American Idiot Broadway Review
Right from the start of the American Idiot Broadway show you can tell it is going to go for the jugular. One would not expect much less considering it is the works of one of the most successful punk rock bands in history. As the characters take to the stage and display their aggression and anger for the watered down world they grew up in towards each other you instantly become aware of the direction for the show. It is going to be a full on, energetic event. This is a true rock opera for the 21 century and it more than delivers for those wanting to partake in the action.
The American Idiot Broadway musical is the stage version of their concept album that goes by the same name. The conception for the album was based on the rock opera genre and was meant to be a theatrical listen. Founding member, lead singer and main songwriter for "Green Day," Billie Joe Armstrong strongly felt the songs had all the pieces for a stage show, and he was correct. After listening to the album Broadway director Michael Mayer, famous for his recent work on "Spring Awakening ) approached the band with the idea of using the album to base a musical around. The production got its start at the Berkeley Repertory Theatre on September 4, 2009 before being tweaked a bit for the bright lights of Broadway.
The story focuses around three best friends and their journey into adulthood. Each holding resentment to the media comma they have been placed in but at the same time seemingly under its spell. Johnny (John Gallagher Jr.) decides to leave his hometown of "Jingletown, U.S.A,” Tunny (Stark Sands) sees what he thinks is the good life by joining the military while Will (Michael Esper) learns his girlfriend is pregnant and stays put at home. From here we follow the paths of the characters through the decisions they have made.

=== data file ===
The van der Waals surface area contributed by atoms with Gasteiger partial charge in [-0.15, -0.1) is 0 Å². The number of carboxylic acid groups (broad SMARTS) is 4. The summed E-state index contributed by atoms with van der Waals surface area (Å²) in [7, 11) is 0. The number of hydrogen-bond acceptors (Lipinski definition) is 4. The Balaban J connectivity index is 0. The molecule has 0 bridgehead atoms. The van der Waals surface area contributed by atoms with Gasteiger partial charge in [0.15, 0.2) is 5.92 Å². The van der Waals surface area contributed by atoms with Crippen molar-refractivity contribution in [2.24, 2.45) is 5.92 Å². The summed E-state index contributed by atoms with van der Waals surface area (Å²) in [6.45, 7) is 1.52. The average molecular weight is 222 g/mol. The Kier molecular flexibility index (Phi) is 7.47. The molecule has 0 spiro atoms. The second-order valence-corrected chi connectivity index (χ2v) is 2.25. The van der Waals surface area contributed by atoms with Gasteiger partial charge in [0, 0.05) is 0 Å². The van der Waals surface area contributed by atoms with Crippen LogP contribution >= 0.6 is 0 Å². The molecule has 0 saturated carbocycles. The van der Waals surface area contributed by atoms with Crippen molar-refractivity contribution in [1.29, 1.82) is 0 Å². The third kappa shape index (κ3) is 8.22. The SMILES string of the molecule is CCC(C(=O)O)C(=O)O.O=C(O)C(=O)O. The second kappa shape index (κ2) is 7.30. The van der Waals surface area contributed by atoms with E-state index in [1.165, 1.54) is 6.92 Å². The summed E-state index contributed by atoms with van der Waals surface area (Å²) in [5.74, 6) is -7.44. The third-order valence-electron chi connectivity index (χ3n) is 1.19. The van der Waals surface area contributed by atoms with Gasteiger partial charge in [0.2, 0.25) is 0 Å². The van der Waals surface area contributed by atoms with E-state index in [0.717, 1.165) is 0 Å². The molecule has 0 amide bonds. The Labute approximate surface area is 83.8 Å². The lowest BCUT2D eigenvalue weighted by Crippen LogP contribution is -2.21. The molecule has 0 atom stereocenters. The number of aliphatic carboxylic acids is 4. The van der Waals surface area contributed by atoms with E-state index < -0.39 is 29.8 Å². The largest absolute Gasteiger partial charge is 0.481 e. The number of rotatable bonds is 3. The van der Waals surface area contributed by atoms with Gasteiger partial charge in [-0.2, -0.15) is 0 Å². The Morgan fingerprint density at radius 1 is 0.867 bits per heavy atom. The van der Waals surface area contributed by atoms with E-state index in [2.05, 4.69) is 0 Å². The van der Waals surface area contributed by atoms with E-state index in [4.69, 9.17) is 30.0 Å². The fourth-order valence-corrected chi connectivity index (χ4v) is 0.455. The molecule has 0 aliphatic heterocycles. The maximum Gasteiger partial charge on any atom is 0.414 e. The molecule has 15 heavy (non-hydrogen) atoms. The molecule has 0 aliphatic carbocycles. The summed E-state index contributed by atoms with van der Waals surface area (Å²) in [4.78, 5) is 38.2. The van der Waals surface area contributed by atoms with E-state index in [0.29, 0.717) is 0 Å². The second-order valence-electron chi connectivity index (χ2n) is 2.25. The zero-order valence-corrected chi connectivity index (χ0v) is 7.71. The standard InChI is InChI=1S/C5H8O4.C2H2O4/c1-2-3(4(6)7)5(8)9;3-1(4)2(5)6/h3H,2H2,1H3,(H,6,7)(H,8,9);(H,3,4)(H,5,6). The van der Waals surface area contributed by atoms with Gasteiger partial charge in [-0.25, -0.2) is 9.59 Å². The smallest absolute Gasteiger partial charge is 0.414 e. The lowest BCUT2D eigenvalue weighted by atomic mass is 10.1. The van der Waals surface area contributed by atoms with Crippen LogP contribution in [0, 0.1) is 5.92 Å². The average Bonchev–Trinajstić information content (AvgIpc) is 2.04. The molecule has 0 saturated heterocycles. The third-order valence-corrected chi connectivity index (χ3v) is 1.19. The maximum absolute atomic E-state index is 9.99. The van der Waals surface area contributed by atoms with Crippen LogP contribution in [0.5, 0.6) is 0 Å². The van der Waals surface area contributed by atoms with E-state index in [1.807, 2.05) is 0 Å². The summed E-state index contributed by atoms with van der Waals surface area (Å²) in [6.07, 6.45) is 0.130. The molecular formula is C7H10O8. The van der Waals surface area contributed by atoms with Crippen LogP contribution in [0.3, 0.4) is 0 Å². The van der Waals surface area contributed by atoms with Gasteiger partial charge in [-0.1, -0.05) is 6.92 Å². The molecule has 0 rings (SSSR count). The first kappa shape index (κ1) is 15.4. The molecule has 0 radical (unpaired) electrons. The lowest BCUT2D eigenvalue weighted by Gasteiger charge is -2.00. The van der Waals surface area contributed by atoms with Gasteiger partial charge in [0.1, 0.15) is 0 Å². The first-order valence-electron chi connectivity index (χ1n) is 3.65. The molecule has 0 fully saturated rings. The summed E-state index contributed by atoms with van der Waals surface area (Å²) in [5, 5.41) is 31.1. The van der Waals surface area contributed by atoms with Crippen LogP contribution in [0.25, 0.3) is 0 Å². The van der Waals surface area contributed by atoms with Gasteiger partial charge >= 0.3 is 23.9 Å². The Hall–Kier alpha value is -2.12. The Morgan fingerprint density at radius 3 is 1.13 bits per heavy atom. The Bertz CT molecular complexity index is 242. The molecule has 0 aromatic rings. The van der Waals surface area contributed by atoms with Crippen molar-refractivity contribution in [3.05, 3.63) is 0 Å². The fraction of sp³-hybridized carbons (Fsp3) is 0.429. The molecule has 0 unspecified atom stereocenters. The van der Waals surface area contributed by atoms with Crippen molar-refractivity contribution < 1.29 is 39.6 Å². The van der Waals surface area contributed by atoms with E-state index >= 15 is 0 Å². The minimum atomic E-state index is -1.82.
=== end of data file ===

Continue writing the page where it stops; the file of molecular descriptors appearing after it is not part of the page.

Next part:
The story is told almost strictly through the song lyrics, the book for the musical maybe ten-minutes tops. The tale is a somewhat predictable one, a few naive kids think they got the world figured out and dive in head first only to realize certain truths. What happens to the three friends is not a light affair and rather depressing as they descend into deep, dark worlds of heavy drug use, war and violence. The songs which create the story are full of foul language and carry behind them little weight. Still, the show has so much energy you cannot help but become enveloped by all the excitement.
Perhaps what is making the American Idiot Broadway musical such a success with audiences as well as critics are the fact that it is daring and different. Sure the rock opera is nothing new to Broadway but one as hard hitting as this is. This musical production "up's the ante" the ante" and lay it all out on the table, it goes "all in" and then some. For many, Broadway has been caught in the same cookie cutter media induced slumber which the three main characters are the victim of. To see something this fresh and with such a sharp edge lights a new flame of what is possible on the stage.
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